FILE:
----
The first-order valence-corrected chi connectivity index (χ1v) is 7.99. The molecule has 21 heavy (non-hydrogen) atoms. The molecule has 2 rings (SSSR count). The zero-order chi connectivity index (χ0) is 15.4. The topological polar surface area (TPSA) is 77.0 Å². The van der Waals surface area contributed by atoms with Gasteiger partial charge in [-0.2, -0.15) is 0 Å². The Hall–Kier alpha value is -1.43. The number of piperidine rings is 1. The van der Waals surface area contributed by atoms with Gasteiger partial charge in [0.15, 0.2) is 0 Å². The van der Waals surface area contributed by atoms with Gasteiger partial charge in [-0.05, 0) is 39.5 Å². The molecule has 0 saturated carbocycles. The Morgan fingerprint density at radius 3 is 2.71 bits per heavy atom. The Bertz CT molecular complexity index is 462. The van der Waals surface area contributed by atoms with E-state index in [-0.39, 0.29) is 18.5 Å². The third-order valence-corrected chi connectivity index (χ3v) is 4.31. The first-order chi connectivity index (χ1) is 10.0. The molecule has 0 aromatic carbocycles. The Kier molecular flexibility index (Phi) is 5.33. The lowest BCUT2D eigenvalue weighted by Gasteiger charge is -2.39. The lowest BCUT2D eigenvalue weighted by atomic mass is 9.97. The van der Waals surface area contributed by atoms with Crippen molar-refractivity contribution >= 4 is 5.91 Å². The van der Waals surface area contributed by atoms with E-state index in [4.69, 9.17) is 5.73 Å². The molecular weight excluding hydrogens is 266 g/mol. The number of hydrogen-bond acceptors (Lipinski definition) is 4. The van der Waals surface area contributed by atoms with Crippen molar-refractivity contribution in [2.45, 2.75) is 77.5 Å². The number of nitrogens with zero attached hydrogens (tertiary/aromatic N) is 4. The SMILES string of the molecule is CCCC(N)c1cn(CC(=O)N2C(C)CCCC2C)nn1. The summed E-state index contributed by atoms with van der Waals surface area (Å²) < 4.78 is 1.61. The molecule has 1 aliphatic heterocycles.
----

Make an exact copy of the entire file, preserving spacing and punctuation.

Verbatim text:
The first-order valence-corrected chi connectivity index (χ1v) is 7.99. The molecule has 21 heavy (non-hydrogen) atoms. The molecule has 2 rings (SSSR count). The zero-order chi connectivity index (χ0) is 15.4. The topological polar surface area (TPSA) is 77.0 Å². The van der Waals surface area contributed by atoms with Gasteiger partial charge in [-0.2, -0.15) is 0 Å². The Hall–Kier alpha value is -1.43. The number of piperidine rings is 1. The van der Waals surface area contributed by atoms with Gasteiger partial charge in [0.15, 0.2) is 0 Å². The van der Waals surface area contributed by atoms with Gasteiger partial charge in [-0.05, 0) is 39.5 Å². The molecule has 0 saturated carbocycles. The Morgan fingerprint density at radius 3 is 2.71 bits per heavy atom. The Bertz CT molecular complexity index is 462. The van der Waals surface area contributed by atoms with E-state index in [-0.39, 0.29) is 18.5 Å². The third-order valence-corrected chi connectivity index (χ3v) is 4.31. The first-order chi connectivity index (χ1) is 10.0. The molecule has 0 aromatic carbocycles. The Kier molecular flexibility index (Phi) is 5.33. The lowest BCUT2D eigenvalue weighted by Gasteiger charge is -2.39. The lowest BCUT2D eigenvalue weighted by atomic mass is 9.97. The van der Waals surface area contributed by atoms with Crippen molar-refractivity contribution >= 4 is 5.91 Å². The van der Waals surface area contributed by atoms with E-state index in [4.69, 9.17) is 5.73 Å². The molecular weight excluding hydrogens is 266 g/mol. The number of hydrogen-bond acceptors (Lipinski definition) is 4. The van der Waals surface area contributed by atoms with Crippen molar-refractivity contribution in [2.45, 2.75) is 77.5 Å². The number of nitrogens with zero attached hydrogens (tertiary/aromatic N) is 4. The SMILES string of the molecule is CCCC(N)c1cn(CC(=O)N2C(C)CCCC2C)nn1. The summed E-state index contributed by atoms with van der Waals surface area (Å²) < 4.78 is 1.61. The molecule has 1 aliphatic heterocycles.